The prootic is largely concealed because the adductor chamber is partially filled with matrix on both sides. The chamber is very short rostrocaudally (as is the supratemporal fenestra) and the prootic is even shorter. It inserts as a wedge between the otoccipital caudally and the laterosphenoid rostrally and it is limited rostrodorsally by the frontal. The left side shows that the ventral vertex of the prootic is pierced by the large trigeminal foramen (for CN V), which is caudally bordered by the crista otosphenoidea (Fig 3C and 3D, S1 Fig). The singular foramen indicates an extracranial position of the trigeminal nerve, as in most sauropods (see e.g., [33]). Its outline is somewhat like a triangle with convex sides pointing ventrally (Fig 3C and 3D, S1 Fig); it is 15.3 mm tall dorsoventrally and 9.7 mm long rostrocaudally. The facial foramen (for CN VII) is visible on the left side (Fig 3C and 3D, S1 Fig). It opens immediately caudal to the crista otosphenoidea, approximately at the level of the ventral tip of the trigeminal foramen. It is shaped like a dorsoventrally elongate ellipsoid (9.7 mm tall dorsoventrally and 4.3 mm long rostrocaudally).

The prootic of MCCM-HUE-1667 is relatively rostrocaudally shorter than that of Ampelosaurus atacis ([18]: fig. 4.2), Ampelosaurus sp. ([9]: figs 1, 2, S1, S2, S3), and FGGUB 1007 ([20]: fig. 15). No such difference is discerned with the prootic of FAM 03.064 ([12]: figs 4, 5E-F) and, possibly, that of Lirainosaurus astibiae ([30]: figs 3–4), which are both short as well.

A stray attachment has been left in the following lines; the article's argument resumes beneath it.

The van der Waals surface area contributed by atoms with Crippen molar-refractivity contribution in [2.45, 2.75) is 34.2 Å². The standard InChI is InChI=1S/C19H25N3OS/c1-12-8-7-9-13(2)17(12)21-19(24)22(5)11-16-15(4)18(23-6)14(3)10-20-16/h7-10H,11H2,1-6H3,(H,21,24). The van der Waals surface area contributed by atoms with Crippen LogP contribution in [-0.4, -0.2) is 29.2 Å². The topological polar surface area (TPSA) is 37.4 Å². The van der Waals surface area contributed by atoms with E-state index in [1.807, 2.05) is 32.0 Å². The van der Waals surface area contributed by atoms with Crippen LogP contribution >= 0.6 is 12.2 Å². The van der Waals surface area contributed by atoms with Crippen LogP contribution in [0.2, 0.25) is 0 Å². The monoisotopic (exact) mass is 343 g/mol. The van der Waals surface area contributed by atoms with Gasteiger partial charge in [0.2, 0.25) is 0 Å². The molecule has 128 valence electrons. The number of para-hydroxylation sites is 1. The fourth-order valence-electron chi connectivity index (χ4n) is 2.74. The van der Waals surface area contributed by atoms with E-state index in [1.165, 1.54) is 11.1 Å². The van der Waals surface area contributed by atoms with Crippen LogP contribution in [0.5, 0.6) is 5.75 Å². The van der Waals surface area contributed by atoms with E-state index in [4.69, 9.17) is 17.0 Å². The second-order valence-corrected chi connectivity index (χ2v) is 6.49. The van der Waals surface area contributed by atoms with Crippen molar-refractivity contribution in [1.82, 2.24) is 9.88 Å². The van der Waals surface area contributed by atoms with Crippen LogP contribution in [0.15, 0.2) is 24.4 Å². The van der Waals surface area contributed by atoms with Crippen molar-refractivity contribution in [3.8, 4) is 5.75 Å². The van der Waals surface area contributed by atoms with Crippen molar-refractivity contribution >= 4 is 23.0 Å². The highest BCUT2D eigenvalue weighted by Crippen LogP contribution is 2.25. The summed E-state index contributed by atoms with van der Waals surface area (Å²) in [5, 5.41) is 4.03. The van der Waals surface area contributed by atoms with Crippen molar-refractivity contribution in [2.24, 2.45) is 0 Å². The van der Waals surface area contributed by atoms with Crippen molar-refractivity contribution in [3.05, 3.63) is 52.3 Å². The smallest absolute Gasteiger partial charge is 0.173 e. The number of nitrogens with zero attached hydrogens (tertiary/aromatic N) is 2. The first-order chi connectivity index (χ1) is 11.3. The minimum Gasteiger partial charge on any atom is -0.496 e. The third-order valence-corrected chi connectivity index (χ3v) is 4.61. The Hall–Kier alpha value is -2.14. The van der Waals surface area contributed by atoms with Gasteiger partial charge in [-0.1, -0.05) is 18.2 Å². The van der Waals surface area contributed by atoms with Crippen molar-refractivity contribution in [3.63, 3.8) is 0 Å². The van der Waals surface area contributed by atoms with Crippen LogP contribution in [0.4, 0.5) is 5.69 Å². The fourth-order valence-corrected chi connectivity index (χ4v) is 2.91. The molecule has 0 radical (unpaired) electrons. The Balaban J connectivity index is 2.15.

The laterosphenoid is a rostrocaudally short bone that is bounded caudally by the prootic, rostroventrally by the orbitosphenoid, and dorsally by the frontal (Figs 2B–2D and 3B–3E, S1 Fig). It extends laterally into a flat, short, digitiform capitate process (Figs 2B–2D and 3B–3E, S1 Fig). The ventral border of this process forms a crest (crista antotica) that continues ventrally toward the parabasisphenoid (Figs 2B–2D and 3C–3E, S1 Fig). In between the latter bone and the capitate process, it constitutes the rostral limit of the trigeminal foramen (Fig 3C and 3D, S1 Fig). At the level of the trigeminal foramen, the laterosphenoid extends rostrocaudally only 7.1 mm, but it is about 40 mm tall.

The laterosphenoid of MCCM-HUE-1667 appears similar to that of Ampelosaurus sp. ([9]: figs 1, 2, S1, S2, S3). Nonetheless, the slight rostral curvature of the laterosphenoid of Ampelosaurus sp. cannot be confirmed in MCCM-HUE-1667 due to preservation issues.